Solar powers more than half of Australia’s grid for first time

The combined output of rooftop and large scale solar met more than half of Australia’s grid demand for the first time on Sunday, as records for renewable output and share of demand continued to tumble across the country and coal output hit a record low.

As the National Party met on Sunday to consider the Liberal Party proposals for a net zero emissions target, with some MPs determined to “make coal great again”, the share of solar in Australia’s main grid, known as the National Electricity Market, reached a peak of 51.8 per cent.

It is the first time that the share of solar has delivered more than 50 per cent of NEM demand at any one time, and it exceeded that level for about 2.5 hours from just before 11am (AEST) to just after 1pm. It hit its peak of 51.8 per cent at 11.55am AEST (the grid doesn’t do daylight saving).

The previous record, according to Geoff Eldridge, of NEMlog, was 47.4 per cent earlier this month. The new benchmark might have been higher were it not for the number of solar farms that were obliged by their contracts to turn themselves off as prices went below zero.

It completed yet another weekend of records in the main grid and individual states over the weekend, as the spring season (marked by relatively low demand and mostly good sunshine and good wind recources) continued to set new benchmarks.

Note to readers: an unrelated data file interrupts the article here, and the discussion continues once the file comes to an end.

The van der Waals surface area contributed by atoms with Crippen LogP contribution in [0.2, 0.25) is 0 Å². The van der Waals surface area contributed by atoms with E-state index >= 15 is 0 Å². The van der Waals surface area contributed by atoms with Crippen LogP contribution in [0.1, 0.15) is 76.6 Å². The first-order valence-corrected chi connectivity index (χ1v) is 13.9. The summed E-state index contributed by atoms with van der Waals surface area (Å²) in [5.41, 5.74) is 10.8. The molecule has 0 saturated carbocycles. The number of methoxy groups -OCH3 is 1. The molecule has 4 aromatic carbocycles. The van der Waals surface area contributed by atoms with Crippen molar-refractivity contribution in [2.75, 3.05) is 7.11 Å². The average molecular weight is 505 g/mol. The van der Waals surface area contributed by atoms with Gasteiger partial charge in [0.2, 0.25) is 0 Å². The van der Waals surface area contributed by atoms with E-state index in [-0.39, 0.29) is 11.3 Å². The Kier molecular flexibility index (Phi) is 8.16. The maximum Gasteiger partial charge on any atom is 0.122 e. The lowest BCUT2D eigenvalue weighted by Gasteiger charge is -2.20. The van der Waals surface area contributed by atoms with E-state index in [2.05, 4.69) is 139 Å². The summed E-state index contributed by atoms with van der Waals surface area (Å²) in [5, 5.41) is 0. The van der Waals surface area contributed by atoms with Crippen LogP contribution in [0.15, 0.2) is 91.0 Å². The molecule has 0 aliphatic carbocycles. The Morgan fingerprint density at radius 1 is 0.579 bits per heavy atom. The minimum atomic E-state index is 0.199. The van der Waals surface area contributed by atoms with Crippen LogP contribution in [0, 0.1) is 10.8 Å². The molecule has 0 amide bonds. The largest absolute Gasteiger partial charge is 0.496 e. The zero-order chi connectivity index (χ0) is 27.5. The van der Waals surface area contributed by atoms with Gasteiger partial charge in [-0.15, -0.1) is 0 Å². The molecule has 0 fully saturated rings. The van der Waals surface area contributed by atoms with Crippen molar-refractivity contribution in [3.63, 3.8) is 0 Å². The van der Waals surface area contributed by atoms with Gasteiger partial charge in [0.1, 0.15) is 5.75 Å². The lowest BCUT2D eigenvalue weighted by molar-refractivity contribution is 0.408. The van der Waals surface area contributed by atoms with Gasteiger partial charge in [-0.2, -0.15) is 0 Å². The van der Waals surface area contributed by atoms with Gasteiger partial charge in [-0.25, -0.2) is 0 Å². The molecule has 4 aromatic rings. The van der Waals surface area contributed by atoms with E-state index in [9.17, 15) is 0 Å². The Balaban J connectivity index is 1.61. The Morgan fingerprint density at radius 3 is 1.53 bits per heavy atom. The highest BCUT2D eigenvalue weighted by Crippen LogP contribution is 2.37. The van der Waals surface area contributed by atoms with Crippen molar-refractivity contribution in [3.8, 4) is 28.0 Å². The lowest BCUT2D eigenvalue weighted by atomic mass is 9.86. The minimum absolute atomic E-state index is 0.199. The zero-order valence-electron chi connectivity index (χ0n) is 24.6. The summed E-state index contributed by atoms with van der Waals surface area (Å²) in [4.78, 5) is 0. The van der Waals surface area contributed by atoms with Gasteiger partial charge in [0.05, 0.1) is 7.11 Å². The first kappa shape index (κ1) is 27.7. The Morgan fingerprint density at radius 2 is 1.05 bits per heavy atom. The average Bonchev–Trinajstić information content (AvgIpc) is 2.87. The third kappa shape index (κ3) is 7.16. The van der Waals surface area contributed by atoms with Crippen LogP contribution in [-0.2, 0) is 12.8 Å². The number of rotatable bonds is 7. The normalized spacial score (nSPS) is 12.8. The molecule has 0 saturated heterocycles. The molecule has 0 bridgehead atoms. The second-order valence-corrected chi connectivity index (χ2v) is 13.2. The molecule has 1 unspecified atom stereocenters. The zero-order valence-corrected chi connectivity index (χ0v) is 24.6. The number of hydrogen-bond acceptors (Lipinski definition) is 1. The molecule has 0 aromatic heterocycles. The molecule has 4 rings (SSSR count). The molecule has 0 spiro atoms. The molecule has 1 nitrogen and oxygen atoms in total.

The most striking one – given the context of the Nationals meeting – was the plunge to a new record low of coal output.

Black coal (produced in NSW and Queensland) hit a new low of 6,105MW, according to Geoff Eldridge of NEMlog, well down from the previous record low of 6,699MW set earlier this month.

And the combined output of all coal (including brown coal from Victoria) hit a new low of 8,843MW, down from its previous low of 8,986MW.

The new solar benchmark on Sunday came mostly from rooftop solar PV, which delivered up to a 38 per cent share of demand.

That is expected to double over the next five years to up to 75 per cent of demand, according to the Australian Energy Market Operator, with the combined share of renewables also expected to reach 100 per cent by 2025, according to AEMO’s new “base case” assumptions.

Solar recently delivered more than 100 per cent of demand in the South Australia grid – for the second time this year – and AEMO has raised the possibility that rooftop solar alone might meet 100 per cent of demand sometime this spring.

That outcome, will depend on a combination of excellent sunny conditions, mild weather and low demand. AEMO has already put in place coping mechanisms, including its “solar switch off” protocols to deal with any grid security risks that could emerge from what would be a world-first for a gigawatt scale grid.

By Giles Parkinson, Founder and Editor of Renew Australia.

First published at Renew Australia

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